- Fluore­scence depends on molar absorption coeffi­cient (E)
↳ stronger absorbance = greater fluore­scence

Fluore­scence intensity vs. concen­tration

At high concen­tra­tions, the fluore­scence emission becomes concen­trated near the sides of the sample cell to which the exciting radiation enters.
As the exciting radiation passes through the sample, its intensity falls and the fluore­scence produced also decreases.

Under these condit­ions, the equation for fluore­scence intensity no longer holds (as Ecl is no longer small

Experi­mental measur­ement of fluore­scence

1. Light source
- As intense as possible at wavelength of max absorption
- Continuous source
- Wavelength region of 200-500nm

2. Excitor and detector monoch­romator
- Used to select excita­tio­n/e­mission wavele­ngths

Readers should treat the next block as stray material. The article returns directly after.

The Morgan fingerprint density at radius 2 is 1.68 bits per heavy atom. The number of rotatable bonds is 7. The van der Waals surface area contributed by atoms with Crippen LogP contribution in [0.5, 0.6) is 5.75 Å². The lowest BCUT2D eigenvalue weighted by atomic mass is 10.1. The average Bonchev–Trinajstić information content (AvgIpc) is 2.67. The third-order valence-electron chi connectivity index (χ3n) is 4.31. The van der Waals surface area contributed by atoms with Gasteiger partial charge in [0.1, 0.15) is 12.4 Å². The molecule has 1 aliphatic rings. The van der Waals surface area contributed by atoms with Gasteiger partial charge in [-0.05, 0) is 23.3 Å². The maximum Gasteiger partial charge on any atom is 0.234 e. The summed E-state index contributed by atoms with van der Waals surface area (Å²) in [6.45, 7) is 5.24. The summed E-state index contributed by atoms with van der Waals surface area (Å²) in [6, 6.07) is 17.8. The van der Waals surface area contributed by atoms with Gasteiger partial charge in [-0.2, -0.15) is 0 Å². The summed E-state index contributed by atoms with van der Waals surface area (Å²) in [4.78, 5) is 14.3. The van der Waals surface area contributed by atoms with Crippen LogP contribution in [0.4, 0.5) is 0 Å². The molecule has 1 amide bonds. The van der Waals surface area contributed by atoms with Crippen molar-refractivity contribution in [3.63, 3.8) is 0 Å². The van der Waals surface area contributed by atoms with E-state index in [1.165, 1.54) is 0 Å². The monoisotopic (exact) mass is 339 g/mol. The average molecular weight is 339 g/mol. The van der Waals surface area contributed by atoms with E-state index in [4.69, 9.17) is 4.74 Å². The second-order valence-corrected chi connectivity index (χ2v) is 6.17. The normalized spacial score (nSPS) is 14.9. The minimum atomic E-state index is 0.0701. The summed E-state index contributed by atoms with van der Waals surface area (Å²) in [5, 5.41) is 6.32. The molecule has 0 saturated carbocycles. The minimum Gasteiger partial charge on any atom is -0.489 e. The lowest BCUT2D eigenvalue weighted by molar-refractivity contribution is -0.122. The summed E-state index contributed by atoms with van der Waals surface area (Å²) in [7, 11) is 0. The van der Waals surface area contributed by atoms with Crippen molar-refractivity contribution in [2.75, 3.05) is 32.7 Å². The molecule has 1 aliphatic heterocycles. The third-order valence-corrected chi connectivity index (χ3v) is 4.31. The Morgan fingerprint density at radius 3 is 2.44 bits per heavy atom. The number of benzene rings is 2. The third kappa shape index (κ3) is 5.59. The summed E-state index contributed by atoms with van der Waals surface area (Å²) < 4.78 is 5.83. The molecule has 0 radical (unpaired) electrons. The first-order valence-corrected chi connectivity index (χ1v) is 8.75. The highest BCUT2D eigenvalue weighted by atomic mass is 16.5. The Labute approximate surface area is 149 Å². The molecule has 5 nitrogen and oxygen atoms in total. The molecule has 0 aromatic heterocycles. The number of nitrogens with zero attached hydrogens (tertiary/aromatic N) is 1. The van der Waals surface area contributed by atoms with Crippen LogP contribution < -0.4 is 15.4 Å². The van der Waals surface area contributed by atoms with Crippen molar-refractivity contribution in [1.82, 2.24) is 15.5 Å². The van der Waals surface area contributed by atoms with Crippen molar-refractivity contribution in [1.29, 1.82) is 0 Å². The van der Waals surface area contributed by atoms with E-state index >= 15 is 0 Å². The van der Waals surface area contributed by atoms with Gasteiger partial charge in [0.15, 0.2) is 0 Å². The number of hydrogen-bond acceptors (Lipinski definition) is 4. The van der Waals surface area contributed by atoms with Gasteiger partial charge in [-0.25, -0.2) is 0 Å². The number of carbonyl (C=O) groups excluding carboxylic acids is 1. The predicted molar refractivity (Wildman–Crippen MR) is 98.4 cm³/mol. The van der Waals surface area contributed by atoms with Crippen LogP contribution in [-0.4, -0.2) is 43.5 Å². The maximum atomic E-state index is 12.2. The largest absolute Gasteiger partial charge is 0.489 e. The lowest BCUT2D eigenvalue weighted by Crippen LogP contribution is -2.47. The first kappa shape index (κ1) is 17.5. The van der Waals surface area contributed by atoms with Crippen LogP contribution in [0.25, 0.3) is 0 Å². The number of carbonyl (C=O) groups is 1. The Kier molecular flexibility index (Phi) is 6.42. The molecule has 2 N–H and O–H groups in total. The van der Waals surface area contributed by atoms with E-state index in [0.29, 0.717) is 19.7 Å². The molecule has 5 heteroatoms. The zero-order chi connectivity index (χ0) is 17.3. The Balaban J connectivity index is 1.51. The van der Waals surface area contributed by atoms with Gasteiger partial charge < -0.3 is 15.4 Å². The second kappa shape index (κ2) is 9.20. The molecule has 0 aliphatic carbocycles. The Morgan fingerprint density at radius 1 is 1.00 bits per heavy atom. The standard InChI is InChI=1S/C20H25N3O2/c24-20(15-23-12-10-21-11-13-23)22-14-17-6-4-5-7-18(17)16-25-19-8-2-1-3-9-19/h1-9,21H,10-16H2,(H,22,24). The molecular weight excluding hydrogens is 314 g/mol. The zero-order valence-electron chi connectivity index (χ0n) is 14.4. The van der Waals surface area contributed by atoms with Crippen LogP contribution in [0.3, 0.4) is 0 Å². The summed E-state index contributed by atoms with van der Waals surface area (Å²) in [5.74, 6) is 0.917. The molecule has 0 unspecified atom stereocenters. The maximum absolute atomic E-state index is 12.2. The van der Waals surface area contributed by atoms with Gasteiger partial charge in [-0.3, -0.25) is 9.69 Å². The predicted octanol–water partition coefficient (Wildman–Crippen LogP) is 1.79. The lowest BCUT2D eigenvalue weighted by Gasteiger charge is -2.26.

- Low dimini­shing and high light gathering powers
- Filters can be used but are less versatile

3. Sample cell
- Usually silica
- 1x1cm
- 4 clear, optically worked surfaces

4. Detector
- Must be sensitive as possible (varies)
- Photom­ult­iplier tube

Factors affecting fluore­scence measur­ements

1. Lower limit of detection
Lowest concen­tration of substance that can be determined
2. Fluore­scent impurities
Usually from the reagents or from the cell
Ensure the cell is clean and is always placed in the same way (as the 4 sides have different background intens­ities)
3. Photod­eco­mpo­sition
The sample can undergo decomp­osition due to the high intensity of the exciting radiation samples, and standards should NOT be exposed to the radiation longer than necessary
4. Quenching
Substance fluore­scence is affected more by its enviro­nment then the absorption of the sample
Quenching = when fluore­scence is decreased by the presence of another sample